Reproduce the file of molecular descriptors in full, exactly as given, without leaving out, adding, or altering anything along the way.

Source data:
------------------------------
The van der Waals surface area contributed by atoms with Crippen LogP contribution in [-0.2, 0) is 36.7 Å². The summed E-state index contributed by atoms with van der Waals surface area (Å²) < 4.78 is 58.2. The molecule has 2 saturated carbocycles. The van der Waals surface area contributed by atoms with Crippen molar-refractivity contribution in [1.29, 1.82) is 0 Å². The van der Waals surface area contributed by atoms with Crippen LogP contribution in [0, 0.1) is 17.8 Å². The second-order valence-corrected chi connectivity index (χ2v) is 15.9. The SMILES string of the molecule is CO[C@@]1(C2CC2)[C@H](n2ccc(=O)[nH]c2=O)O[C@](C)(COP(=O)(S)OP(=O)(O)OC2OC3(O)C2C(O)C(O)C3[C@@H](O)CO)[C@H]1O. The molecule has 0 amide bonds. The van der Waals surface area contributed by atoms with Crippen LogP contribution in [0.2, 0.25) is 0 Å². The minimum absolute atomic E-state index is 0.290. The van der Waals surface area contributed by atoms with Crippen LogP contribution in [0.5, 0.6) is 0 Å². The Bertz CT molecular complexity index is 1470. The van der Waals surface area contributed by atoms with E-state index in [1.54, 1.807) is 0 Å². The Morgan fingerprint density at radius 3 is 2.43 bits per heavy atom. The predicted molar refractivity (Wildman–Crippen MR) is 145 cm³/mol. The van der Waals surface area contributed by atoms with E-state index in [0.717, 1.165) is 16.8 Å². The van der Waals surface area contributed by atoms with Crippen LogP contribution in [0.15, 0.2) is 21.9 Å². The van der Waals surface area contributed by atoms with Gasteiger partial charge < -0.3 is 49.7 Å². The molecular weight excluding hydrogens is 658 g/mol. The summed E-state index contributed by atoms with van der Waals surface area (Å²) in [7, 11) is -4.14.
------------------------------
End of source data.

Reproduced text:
The van der Waals surface area contributed by atoms with Crippen LogP contribution in [-0.2, 0) is 36.7 Å². The summed E-state index contributed by atoms with van der Waals surface area (Å²) < 4.78 is 58.2. The molecule has 2 saturated carbocycles. The van der Waals surface area contributed by atoms with Crippen molar-refractivity contribution in [1.29, 1.82) is 0 Å². The van der Waals surface area contributed by atoms with Crippen LogP contribution in [0, 0.1) is 17.8 Å². The second-order valence-corrected chi connectivity index (χ2v) is 15.9. The SMILES string of the molecule is CO[C@@]1(C2CC2)[C@H](n2ccc(=O)[nH]c2=O)O[C@](C)(COP(=O)(S)OP(=O)(O)OC2OC3(O)C2C(O)C(O)C3[C@@H](O)CO)[C@H]1O. The molecule has 0 amide bonds. The van der Waals surface area contributed by atoms with Crippen LogP contribution in [0.2, 0.25) is 0 Å². The minimum absolute atomic E-state index is 0.290. The van der Waals surface area contributed by atoms with Crippen LogP contribution in [0.5, 0.6) is 0 Å². The Bertz CT molecular complexity index is 1470. The van der Waals surface area contributed by atoms with E-state index in [1.54, 1.807) is 0 Å². The Morgan fingerprint density at radius 3 is 2.43 bits per heavy atom. The predicted molar refractivity (Wildman–Crippen MR) is 145 cm³/mol. The van der Waals surface area contributed by atoms with E-state index in [0.717, 1.165) is 16.8 Å². The van der Waals surface area contributed by atoms with Crippen LogP contribution in [0.15, 0.2) is 21.9 Å². The van der Waals surface area contributed by atoms with Gasteiger partial charge < -0.3 is 49.7 Å². The molecular weight excluding hydrogens is 658 g/mol. The summed E-state index contributed by atoms with van der Waals surface area (Å²) in [7, 11) is -4.14.